The Tax Management Transfer Pricing Report ™ provides news and analysis on U.S. and international governments’ tax policies regarding intercompany transfer pricing.
By Robert W. Wood, Esq.
Wood LLP, San Francisco, CA
Paying tax in multiple states or countries and divvying up income might sound like a nice problem to have. But sometimes being taxed more than once really smarts. In fact, some professional athletes are so worried about taxes that they decline to play in certain locations. See Wood, "Like Mitt Romney, Usain Bolt Wants To Pay Only 13%," Forbes.com (8/17/12).
Foreign athletes must file U.S. income tax returns and face special withholding rules. They generally must pay U.S. income tax on their U.S.-source income. What is considered U.S.-source can be debated but includes pay for performances, endorsements, merchandise sales, and royalty or other income closely related to the event.
The IRS has a special program targeting foreign athletes and entertainers. Depending on an athlete's home country, treaty benefits may apply. Even so, disputes are common about how much income to allocate to particular countries and where endorsement earnings should be taxed.
For example, South African golfer Retief Goosen twice won the U.S. Open. His success rate wasn't quite as good in U.S. Tax Court. See Goosen v. Comr.1 His case concerned what was U.S.-source income subject to tax by the IRS. See Wood, "IRS Sand Trap For Pro Golfers," Forbes.com (6/16/11).
Moving teams can also cause tax pain. Just consider five Miami Marlins traded to the Toronto Blue Jays, Josh Johnson, Mark Buehrle, Jose Reyes, Emilio Bonafacio, and John Buck (Buck has since traded to the New York Mets). Is this a move up in teams and cities? Sure, but taxes are another matter. See Costs, "These Marlins' Tax Bills Are Headed Way North," Online.WSJ.com (11/14/12). After all, Florida has no state income tax.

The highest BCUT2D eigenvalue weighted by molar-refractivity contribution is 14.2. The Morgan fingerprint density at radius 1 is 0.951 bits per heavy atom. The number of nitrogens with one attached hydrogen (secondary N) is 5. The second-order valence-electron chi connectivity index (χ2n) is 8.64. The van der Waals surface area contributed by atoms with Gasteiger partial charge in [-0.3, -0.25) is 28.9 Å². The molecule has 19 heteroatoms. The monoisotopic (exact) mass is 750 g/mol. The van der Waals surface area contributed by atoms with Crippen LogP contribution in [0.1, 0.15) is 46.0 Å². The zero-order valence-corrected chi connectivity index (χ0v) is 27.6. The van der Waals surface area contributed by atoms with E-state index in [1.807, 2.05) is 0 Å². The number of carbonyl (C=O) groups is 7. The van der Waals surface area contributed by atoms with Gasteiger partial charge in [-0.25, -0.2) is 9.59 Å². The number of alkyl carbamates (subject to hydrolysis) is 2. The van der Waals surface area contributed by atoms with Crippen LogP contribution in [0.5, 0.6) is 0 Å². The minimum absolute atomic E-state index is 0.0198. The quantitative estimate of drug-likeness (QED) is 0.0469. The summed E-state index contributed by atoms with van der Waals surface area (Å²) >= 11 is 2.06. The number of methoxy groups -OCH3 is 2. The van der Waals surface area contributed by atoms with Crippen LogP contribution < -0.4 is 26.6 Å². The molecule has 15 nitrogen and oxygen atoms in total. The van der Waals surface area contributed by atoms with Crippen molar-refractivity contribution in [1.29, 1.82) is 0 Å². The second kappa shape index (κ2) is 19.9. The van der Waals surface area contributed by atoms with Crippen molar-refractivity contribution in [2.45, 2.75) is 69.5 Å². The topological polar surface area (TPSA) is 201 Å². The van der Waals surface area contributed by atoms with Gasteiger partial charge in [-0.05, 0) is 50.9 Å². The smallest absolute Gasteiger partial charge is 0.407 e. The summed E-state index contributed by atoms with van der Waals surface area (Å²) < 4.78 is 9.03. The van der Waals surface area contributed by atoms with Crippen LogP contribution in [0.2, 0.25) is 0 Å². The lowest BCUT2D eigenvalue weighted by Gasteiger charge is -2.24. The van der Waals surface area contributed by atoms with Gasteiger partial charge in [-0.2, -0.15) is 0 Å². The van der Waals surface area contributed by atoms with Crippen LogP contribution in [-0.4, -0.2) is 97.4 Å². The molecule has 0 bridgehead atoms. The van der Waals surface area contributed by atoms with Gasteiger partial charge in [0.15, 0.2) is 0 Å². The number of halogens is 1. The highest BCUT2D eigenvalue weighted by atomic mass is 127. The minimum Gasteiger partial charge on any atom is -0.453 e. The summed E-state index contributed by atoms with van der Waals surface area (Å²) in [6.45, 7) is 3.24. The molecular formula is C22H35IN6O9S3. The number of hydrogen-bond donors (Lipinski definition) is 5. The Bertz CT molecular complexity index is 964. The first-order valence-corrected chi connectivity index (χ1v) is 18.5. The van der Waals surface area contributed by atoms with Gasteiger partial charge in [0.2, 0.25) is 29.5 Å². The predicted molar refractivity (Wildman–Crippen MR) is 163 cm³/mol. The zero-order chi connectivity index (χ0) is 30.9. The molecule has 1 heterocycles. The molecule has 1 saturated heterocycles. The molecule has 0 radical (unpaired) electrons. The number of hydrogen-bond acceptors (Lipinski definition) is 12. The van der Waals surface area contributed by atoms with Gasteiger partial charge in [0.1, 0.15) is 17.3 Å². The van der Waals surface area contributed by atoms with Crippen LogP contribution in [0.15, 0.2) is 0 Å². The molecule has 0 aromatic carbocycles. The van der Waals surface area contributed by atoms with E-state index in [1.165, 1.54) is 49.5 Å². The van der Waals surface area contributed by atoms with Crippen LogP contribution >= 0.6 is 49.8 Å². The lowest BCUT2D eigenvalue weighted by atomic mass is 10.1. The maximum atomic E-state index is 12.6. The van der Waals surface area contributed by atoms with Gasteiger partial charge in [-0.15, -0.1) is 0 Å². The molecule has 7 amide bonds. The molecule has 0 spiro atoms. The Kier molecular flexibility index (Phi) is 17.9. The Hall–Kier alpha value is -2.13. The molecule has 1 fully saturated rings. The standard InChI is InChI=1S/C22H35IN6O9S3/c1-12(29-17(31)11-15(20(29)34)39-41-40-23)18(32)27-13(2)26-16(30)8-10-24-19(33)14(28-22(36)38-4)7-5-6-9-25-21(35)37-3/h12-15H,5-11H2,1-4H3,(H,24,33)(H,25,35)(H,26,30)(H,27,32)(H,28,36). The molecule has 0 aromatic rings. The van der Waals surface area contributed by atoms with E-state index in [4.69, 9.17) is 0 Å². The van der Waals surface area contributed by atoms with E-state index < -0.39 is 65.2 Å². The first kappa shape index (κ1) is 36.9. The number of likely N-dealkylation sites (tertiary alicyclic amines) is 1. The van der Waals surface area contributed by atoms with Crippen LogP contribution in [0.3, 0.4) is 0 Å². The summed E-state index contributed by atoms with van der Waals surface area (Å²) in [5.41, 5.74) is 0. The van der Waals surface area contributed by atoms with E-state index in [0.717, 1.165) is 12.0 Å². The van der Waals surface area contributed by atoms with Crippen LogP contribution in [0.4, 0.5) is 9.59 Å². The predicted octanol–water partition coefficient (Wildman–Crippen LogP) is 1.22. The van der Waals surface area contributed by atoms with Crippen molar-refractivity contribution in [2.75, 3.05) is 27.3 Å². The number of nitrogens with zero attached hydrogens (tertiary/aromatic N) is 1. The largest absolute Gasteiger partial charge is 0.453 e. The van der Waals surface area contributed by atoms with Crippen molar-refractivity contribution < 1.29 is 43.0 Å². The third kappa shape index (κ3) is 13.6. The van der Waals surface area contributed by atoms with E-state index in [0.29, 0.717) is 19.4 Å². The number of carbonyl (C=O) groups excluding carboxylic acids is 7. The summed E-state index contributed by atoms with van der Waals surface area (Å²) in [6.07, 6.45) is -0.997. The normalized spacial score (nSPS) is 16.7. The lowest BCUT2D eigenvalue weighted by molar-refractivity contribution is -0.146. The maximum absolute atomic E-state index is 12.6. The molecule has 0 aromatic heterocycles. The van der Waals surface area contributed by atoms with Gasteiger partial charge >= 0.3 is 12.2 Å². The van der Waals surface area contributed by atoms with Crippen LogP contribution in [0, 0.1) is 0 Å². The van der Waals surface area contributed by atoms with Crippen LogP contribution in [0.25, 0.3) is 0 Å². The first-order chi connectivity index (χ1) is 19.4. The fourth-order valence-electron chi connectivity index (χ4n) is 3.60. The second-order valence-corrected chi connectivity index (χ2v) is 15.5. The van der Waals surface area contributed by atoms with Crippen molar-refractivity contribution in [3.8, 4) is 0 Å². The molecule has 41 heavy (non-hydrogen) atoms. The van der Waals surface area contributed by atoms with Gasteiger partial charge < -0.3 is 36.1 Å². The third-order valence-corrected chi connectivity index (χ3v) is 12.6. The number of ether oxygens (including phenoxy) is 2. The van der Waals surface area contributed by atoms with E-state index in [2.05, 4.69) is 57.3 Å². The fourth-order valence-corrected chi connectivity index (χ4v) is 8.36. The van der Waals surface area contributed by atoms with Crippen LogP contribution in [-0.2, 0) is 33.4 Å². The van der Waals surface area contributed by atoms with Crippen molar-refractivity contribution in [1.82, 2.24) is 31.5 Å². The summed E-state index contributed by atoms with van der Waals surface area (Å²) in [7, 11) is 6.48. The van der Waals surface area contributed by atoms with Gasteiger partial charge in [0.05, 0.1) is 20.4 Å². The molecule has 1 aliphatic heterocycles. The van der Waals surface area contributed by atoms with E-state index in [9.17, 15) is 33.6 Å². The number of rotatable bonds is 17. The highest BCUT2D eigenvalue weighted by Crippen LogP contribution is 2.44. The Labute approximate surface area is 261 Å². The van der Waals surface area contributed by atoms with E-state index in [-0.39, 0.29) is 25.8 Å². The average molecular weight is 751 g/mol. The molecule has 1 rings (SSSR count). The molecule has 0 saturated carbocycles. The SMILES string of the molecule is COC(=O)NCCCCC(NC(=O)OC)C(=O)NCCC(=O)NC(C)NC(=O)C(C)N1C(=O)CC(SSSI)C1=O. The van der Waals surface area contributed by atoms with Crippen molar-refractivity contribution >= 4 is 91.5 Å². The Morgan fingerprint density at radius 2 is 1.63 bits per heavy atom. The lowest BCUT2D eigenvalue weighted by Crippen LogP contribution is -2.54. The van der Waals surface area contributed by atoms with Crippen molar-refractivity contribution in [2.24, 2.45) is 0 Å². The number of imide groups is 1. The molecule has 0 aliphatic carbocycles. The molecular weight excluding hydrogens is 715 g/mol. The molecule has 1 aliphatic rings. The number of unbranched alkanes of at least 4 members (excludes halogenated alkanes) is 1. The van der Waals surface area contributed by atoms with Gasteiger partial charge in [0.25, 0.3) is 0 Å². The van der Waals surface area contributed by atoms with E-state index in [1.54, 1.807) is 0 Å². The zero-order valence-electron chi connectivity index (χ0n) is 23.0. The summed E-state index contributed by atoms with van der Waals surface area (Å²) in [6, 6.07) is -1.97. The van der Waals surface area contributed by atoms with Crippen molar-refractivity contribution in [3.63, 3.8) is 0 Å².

In contrast, moving to Ontario means Canadian taxes on top of U.S. taxes. What's more, Ontario is poised to impose a new high rate on the rich. An analysis by Robert Raiola of Fazio, Mannuzza, Roche, Tankel and LaPilusa claims the tax hit to the five players is a whopping $8.4 million. Even if that number turns out to be inflated, it shows taxes can figure hugely in an athlete's bottom line.
It's no wonder some athletes and managers plan aggressively.
There is often at least some flexibility, and that's where planning comes into play. Goosen treated only 7% of his total endorsement income as U.S.-sourced. The Tax Court held Goosen's endorsement fees and bonuses from Acushnet, TaylorMade and Izod were 50% personal services and 50% royalty income. The latter was effectively connected with a U.S. trade or business.
Goosen's royalty income from Rolex was 50% U.S.-source income not effectively connected with a U.S. trade or business. His royalty income from Upper Deck was 92% U.S.-source income not effectively connected with a U.S. trade or business. Goosen's royalties from Electronic Arts were 70% U.S.-source income not effectively connected with a U.S. trade or business.
Is it any wonder that successful professional athletes need professional advice? Cases of this sort demand careful planning and good documentation.
For more information, in the Tax Management Portfolios, see Bissell, 907 T.M., U.S. Income Taxation of Nonresident Alien Individuals, and in Tax Practice Series, see ¶7150, U.S. Persons - Worldwide Taxation.
© Robert W. Wood 2012
Originally published by Forbes.com.
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